Most Israelis pass through the central bus station in south Tel Aviv as fast as they can. It is dirty and decaying, its maze of corridors a haven for drug addicts. Abel, who fled Eritrea 10 years ago, doesn’t like working here but says he does it for his kids.
It is Sunday afternoon and other Eritreans are crowding the phone kiosk where he has worked for seven years. “Every day [the bus station] gets worse,” Abel says. “They don’t do improvements. It used to be great. It’s not advancing now, I don’t know why.”
When architect Ram Karmi began work on the central bus station in 1967, it was to be one of the hallmarks of Tel Aviv: the largest bus station in the world, a brutalist colossus with seven storeys and a modern shopping centre and theatre. Karmi, who also designed Israel’s supreme court building and the third terminal of its main Ben Gurion airport, envisioned that two million people would pass through a year. He also designed it to be vast and confusing to navigate, thinking lost shoppers would spend more.
But by the time it opened in 1993 following decades of delays, Tel Aviv’s centre had shifted north. The southern neighbourhood surrounding the station, long a gathering place for newly arrived migrants, was increasingly neglected. Today south Tel Aviv is regarded by most Tel Avivians as the underbelly of the city, and the station “the monstrosity.”
The station’s ambitious vision and flawed realisation – and the way it reflects the priorities and problems of modern Israeli society – are the focus of Central Bus Station, a documentary by Czech director Tomáš Elšík. “I realised there’s a society inside the building,” he tells Guardian Cities. “The building itself is empty without the people.”
From the late 2000s on, the Israeli government began sending African asylum seekers straight from the border with Egypt to nearby Levinsky Park. They soon they made the neighbourhood theirs, much to the chagrin of other Israeli residents from marginalised communities, like the long-standing Mizrachi and newer Russian Jews.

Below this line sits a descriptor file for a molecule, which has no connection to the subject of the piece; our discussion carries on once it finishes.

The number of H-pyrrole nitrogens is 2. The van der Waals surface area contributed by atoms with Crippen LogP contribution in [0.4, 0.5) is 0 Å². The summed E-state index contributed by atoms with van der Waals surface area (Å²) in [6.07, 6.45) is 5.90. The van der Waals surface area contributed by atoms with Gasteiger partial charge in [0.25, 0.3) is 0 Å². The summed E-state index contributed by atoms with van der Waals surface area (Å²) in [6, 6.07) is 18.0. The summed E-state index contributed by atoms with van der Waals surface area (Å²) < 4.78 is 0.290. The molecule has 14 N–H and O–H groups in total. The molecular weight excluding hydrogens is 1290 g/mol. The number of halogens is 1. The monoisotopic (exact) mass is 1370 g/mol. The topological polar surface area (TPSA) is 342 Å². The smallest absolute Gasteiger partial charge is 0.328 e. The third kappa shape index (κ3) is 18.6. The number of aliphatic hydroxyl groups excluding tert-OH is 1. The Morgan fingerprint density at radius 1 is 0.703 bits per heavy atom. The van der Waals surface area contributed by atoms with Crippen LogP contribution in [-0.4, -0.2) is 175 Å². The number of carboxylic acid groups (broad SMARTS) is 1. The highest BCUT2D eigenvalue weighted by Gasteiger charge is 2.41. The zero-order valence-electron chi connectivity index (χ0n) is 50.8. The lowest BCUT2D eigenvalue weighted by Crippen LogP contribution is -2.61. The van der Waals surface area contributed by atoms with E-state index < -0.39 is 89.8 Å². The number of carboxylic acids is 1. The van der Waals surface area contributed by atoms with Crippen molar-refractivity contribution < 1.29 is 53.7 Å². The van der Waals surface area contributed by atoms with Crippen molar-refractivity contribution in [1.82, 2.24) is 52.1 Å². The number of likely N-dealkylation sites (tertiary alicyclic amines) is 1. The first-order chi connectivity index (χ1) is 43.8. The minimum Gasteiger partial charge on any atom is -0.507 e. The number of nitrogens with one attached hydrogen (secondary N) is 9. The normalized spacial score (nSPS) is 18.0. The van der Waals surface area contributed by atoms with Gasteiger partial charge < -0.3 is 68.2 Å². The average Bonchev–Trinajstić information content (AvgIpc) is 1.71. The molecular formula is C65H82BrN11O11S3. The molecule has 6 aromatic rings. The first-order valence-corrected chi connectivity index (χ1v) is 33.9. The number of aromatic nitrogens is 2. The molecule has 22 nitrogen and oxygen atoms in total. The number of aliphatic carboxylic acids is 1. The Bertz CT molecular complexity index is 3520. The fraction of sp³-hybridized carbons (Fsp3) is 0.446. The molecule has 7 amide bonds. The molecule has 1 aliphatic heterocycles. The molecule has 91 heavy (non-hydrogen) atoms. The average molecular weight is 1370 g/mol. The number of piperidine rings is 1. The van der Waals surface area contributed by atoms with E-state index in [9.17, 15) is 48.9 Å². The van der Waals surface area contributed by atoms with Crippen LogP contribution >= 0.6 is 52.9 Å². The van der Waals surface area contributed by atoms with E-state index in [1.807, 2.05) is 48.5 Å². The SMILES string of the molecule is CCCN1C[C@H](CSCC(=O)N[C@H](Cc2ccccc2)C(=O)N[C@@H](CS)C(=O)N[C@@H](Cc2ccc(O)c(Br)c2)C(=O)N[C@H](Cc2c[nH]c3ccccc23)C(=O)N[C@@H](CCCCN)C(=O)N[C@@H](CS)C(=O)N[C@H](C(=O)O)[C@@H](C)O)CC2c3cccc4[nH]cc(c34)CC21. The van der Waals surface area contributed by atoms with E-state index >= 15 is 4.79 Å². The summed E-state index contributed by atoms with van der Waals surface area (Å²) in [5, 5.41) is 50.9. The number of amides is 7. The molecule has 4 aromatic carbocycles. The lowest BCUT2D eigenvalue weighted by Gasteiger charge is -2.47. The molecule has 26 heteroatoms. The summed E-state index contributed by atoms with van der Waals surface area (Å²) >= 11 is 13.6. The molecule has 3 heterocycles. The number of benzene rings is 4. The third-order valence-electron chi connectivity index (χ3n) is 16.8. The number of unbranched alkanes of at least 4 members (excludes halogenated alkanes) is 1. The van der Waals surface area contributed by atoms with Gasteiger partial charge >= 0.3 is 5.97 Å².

With the African and Asian people who work in the station largely shunned by mainstream society, the building fosters a community like no other in Israel. Amid the shops selling clothes and knick-knacks are a Yiddish book centre, a Filipino church, refugee health clinics, a military command centre. On Saturdays, when public transport shuts down for the Jewish Sabbath, the fourth floor transforms into a Filipino food market.
Nearly two decades ago Yonathan Mishal, an artist and activist, started exploring the station and became hooked by its hidden urban subculture. “Little by little I started gathering information mainly by walking around and talking to people,” he says. “There isn’t any information where all of this is covered in one place.”
Mishal and others in a collective offer tours of the station every Friday at 2pm, alternating weekly between Hebrew and English. Israelis do not consider their society to be as diverse as the station shows it to be, he says. “When you think about Israeli society, of course it’s very diverse, but no one thinks about it that way. People think you’re unified, you’re Israeli.”
Mishal appears in Elšík’s documentary and praises the film as accurately capturing the “kind of weird” atmosphere inside the station, as though there is no sense of time or direction. He compares it to the military in that both are “connected to every part of society” in Israel. The station serves as a gathering point, bomb shelter and command centre for people during times of war, as well as a transit hub for soldiers passing through to their base, work or home.
“In times of conflict it kind of transforms instantly into its military function,” says Mishal. “But it’s always in the background, like everything else.”
Now there are plans to revitalise – and gentrify – south Tel Aviv, and local leaders want the central bus station closed in favour of smaller bus hubs around the city. But the “white elephant” won’t be budged: it is made from so much cement that it is next to impossible to safely and economically tear down.
So the station will remain for the foreseeable future. It is “not only a weird space”, Mishal says at the end of Elšík’s film – the neglected urban space is also, somewhat paradoxically, a site of escape.
“The central bus station is not interested at all in who you are or what you want to do,” he says. “It takes some effort but if you cross that line and step inside, you get an opportunity to have a safe space to be whoever you want to be.”
- The world premiere of Central Bus Station screens at Sheffield Doc/Fest on Saturday 9 June and Tuesday 12 June, followed by a Q&A with director Tomáš Elšík and producer Jitka Kotrlová
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